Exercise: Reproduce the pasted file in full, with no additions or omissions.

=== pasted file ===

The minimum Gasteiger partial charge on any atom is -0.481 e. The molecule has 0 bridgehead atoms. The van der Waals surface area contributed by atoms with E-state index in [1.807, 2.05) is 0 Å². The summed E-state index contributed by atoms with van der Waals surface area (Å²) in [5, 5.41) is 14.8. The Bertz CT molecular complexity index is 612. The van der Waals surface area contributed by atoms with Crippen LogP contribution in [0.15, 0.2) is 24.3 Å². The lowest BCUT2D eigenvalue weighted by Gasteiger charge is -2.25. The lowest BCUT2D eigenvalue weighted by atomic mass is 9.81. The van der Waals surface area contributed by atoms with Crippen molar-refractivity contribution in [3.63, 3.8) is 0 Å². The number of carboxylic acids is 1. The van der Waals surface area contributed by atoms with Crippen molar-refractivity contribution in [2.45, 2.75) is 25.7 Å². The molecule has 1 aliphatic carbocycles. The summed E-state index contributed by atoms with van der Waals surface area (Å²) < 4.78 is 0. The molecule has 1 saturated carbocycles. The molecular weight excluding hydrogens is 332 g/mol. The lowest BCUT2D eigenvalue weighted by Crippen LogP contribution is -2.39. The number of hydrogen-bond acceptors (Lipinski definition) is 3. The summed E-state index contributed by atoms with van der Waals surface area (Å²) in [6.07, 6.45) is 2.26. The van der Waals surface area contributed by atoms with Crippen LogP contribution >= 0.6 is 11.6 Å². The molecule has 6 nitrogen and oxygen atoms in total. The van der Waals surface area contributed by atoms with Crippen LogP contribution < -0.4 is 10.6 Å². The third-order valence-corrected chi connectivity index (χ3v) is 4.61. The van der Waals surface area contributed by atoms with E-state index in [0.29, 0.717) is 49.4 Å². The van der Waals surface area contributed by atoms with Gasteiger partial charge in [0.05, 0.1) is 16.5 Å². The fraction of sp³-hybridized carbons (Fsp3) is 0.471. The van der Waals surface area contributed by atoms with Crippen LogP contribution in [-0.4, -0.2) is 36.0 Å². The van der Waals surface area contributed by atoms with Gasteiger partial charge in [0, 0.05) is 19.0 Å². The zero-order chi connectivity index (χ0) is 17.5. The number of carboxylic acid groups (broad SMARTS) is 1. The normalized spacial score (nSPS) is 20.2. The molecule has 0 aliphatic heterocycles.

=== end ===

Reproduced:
The minimum Gasteiger partial charge on any atom is -0.481 e. The molecule has 0 bridgehead atoms. The van der Waals surface area contributed by atoms with E-state index in [1.807, 2.05) is 0 Å². The summed E-state index contributed by atoms with van der Waals surface area (Å²) in [5, 5.41) is 14.8. The Bertz CT molecular complexity index is 612. The van der Waals surface area contributed by atoms with Crippen LogP contribution in [0.15, 0.2) is 24.3 Å². The lowest BCUT2D eigenvalue weighted by Gasteiger charge is -2.25. The lowest BCUT2D eigenvalue weighted by atomic mass is 9.81. The van der Waals surface area contributed by atoms with Crippen molar-refractivity contribution in [3.63, 3.8) is 0 Å². The number of carboxylic acids is 1. The van der Waals surface area contributed by atoms with Crippen molar-refractivity contribution in [2.45, 2.75) is 25.7 Å². The molecule has 1 aliphatic carbocycles. The summed E-state index contributed by atoms with van der Waals surface area (Å²) < 4.78 is 0. The molecule has 1 saturated carbocycles. The molecular weight excluding hydrogens is 332 g/mol. The lowest BCUT2D eigenvalue weighted by Crippen LogP contribution is -2.39. The number of hydrogen-bond acceptors (Lipinski definition) is 3. The summed E-state index contributed by atoms with van der Waals surface area (Å²) in [6.07, 6.45) is 2.26. The van der Waals surface area contributed by atoms with Crippen LogP contribution >= 0.6 is 11.6 Å². The molecule has 6 nitrogen and oxygen atoms in total. The van der Waals surface area contributed by atoms with Crippen LogP contribution < -0.4 is 10.6 Å². The third-order valence-corrected chi connectivity index (χ3v) is 4.61. The van der Waals surface area contributed by atoms with E-state index in [0.29, 0.717) is 49.4 Å². The van der Waals surface area contributed by atoms with Gasteiger partial charge in [0.05, 0.1) is 16.5 Å². The fraction of sp³-hybridized carbons (Fsp3) is 0.471. The van der Waals surface area contributed by atoms with Crippen LogP contribution in [-0.4, -0.2) is 36.0 Å². The van der Waals surface area contributed by atoms with Gasteiger partial charge in [0, 0.05) is 19.0 Å². The zero-order chi connectivity index (χ0) is 17.5. The number of carboxylic acid groups (broad SMARTS) is 1. The normalized spacial score (nSPS) is 20.2. The molecule has 0 aliphatic heterocycles.